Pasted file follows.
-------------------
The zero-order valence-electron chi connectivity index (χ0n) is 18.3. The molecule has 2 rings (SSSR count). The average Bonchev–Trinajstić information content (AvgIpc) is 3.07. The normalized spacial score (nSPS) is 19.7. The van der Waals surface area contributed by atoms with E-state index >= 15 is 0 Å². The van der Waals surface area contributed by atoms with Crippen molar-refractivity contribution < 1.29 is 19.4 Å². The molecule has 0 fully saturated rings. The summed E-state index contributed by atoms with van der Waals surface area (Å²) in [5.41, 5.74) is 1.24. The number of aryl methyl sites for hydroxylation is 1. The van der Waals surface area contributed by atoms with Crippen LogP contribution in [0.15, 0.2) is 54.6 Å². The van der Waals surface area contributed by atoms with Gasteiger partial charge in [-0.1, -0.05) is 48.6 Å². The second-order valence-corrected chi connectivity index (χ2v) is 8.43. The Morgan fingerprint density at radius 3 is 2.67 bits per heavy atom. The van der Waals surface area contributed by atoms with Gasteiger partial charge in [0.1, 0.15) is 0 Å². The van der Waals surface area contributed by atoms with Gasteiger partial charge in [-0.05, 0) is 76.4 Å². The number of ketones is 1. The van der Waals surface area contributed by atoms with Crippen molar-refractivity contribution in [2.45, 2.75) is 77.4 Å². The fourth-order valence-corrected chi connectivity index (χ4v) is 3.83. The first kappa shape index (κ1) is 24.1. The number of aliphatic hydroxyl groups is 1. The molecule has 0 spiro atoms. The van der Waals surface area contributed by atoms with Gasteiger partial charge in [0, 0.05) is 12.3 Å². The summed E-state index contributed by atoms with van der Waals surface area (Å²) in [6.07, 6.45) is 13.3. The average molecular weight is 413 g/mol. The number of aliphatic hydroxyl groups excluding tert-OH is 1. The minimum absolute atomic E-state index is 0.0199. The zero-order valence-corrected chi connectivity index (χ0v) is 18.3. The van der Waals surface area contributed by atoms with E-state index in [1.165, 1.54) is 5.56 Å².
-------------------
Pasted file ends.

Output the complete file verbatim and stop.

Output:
The zero-order valence-electron chi connectivity index (χ0n) is 18.3. The molecule has 2 rings (SSSR count). The average Bonchev–Trinajstić information content (AvgIpc) is 3.07. The normalized spacial score (nSPS) is 19.7. The van der Waals surface area contributed by atoms with E-state index >= 15 is 0 Å². The van der Waals surface area contributed by atoms with Crippen molar-refractivity contribution < 1.29 is 19.4 Å². The molecule has 0 fully saturated rings. The summed E-state index contributed by atoms with van der Waals surface area (Å²) in [5.41, 5.74) is 1.24. The number of aryl methyl sites for hydroxylation is 1. The van der Waals surface area contributed by atoms with Crippen LogP contribution in [0.15, 0.2) is 54.6 Å². The van der Waals surface area contributed by atoms with Gasteiger partial charge in [-0.1, -0.05) is 48.6 Å². The second-order valence-corrected chi connectivity index (χ2v) is 8.43. The Morgan fingerprint density at radius 3 is 2.67 bits per heavy atom. The van der Waals surface area contributed by atoms with Gasteiger partial charge in [0.1, 0.15) is 0 Å². The van der Waals surface area contributed by atoms with Gasteiger partial charge in [-0.05, 0) is 76.4 Å². The number of ketones is 1. The van der Waals surface area contributed by atoms with Crippen molar-refractivity contribution in [2.45, 2.75) is 77.4 Å². The fourth-order valence-corrected chi connectivity index (χ4v) is 3.83. The first kappa shape index (κ1) is 24.1. The number of aliphatic hydroxyl groups is 1. The molecule has 0 spiro atoms. The van der Waals surface area contributed by atoms with Gasteiger partial charge in [0, 0.05) is 12.3 Å². The summed E-state index contributed by atoms with van der Waals surface area (Å²) in [6.07, 6.45) is 13.3. The average molecular weight is 413 g/mol. The number of aliphatic hydroxyl groups excluding tert-OH is 1. The minimum absolute atomic E-state index is 0.0199. The zero-order valence-corrected chi connectivity index (χ0v) is 18.3. The van der Waals surface area contributed by atoms with E-state index in [1.165, 1.54) is 5.56 Å².